Lectionary Commentaries



Sunday, October 19, 2008

E. Dewey Smith, Guest Lectionary Commentator
Pastor, Greater Travelers Rest Baptist Church, Decatur, GA

Lection – Psalm 150:1-6 (New Revised Standard Version)

(v. 1) Praise the Lord! Praise God in his sanctuary; praise him in his mighty firmament!
(v. 2) Praise him for his mighty deeds; praise him according to his surpassing greatness!
(v. 3) Praise him with trumpet sound; praise him with lute and harp!
(v. 4) Praise him with tambourine and dance; praise him with strings and pipe!
(v. 5) Praise him with clanging cymbals; praise him with loud clashing cymbals!
(v. 6) Let everything that breathes praise the Lord! Praise the Lord!

I. Description of the Liturgical Moment

The anniversary of the choir has a very significant place within the context of most African American churches. Throughout the vast history of African American worship music has played a vital role. An old adage states, “Music has charms to soothe the savage beast.” From the days of the beastly savagery of slavery to the ills that accompany this post-modern age, African American congregations have been soothed and enriched by the musical compositions of its choirs. The African American church has long been a haven of hope, with the music ministry a pivotal component of shaping the atmosphere in that haven.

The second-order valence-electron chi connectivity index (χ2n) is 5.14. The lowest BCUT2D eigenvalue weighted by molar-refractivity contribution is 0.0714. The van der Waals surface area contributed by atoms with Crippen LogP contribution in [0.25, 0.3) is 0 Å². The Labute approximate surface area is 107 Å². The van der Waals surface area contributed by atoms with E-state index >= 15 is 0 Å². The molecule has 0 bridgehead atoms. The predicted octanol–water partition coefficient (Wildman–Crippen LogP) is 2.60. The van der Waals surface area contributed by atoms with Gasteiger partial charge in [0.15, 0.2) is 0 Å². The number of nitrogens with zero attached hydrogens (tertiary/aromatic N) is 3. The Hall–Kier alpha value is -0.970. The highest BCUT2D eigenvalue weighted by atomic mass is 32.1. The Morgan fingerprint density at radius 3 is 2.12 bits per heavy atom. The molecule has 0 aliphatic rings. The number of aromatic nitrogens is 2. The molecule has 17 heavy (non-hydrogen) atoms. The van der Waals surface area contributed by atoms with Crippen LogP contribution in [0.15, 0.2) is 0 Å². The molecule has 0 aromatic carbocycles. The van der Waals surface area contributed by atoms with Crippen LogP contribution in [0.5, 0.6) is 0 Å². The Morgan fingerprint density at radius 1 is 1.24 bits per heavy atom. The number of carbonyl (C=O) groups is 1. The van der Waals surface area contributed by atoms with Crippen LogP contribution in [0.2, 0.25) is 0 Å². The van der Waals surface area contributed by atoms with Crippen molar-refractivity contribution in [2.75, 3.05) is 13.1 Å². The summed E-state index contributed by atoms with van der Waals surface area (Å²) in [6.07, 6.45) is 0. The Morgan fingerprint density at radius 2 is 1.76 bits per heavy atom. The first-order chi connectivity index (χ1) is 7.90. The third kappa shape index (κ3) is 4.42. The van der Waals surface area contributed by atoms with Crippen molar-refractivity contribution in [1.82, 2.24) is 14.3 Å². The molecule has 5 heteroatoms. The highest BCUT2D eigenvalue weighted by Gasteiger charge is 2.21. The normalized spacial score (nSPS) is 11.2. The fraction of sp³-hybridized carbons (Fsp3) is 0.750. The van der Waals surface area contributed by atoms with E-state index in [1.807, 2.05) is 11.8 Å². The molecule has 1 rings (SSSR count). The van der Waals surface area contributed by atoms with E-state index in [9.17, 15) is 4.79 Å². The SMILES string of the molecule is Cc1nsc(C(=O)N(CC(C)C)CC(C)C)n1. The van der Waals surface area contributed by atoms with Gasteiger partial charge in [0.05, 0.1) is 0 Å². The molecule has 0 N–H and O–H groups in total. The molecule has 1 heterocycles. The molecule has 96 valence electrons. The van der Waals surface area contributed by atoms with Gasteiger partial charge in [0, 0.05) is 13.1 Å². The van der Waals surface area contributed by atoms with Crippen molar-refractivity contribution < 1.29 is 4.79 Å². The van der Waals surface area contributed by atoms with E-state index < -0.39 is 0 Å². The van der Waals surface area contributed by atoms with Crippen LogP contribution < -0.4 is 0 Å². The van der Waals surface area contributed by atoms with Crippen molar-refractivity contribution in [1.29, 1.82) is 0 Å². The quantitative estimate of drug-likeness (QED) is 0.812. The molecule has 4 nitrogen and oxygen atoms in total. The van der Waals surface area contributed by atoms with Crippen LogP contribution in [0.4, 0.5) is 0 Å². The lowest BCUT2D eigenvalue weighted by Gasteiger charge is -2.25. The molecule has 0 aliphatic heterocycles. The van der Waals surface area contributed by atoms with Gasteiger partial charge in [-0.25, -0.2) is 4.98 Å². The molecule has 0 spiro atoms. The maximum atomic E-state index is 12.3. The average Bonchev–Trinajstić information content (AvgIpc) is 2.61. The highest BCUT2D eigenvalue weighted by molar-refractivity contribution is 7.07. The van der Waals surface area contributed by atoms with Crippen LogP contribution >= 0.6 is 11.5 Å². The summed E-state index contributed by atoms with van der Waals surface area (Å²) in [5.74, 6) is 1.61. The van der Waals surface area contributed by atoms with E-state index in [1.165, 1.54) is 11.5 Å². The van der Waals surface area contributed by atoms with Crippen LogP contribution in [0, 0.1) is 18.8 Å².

Although the preaching of the Word is the heart of a worship service, the elevated posture of the choir and other members of the music ministry, and the expectation of most parishioners that they will hear powerful, energetic, comforting and uplifting music, confirms that a church service is woefully inadequate without quality music. Additionally, since many Bible study, Sunday School, and related Bible and theological training classes are now nearly empty in many churches, in addition to the sermon, today’s choirs provide much of the theology that is transmitted to those who attend church. The role of the choir is now as important as ever.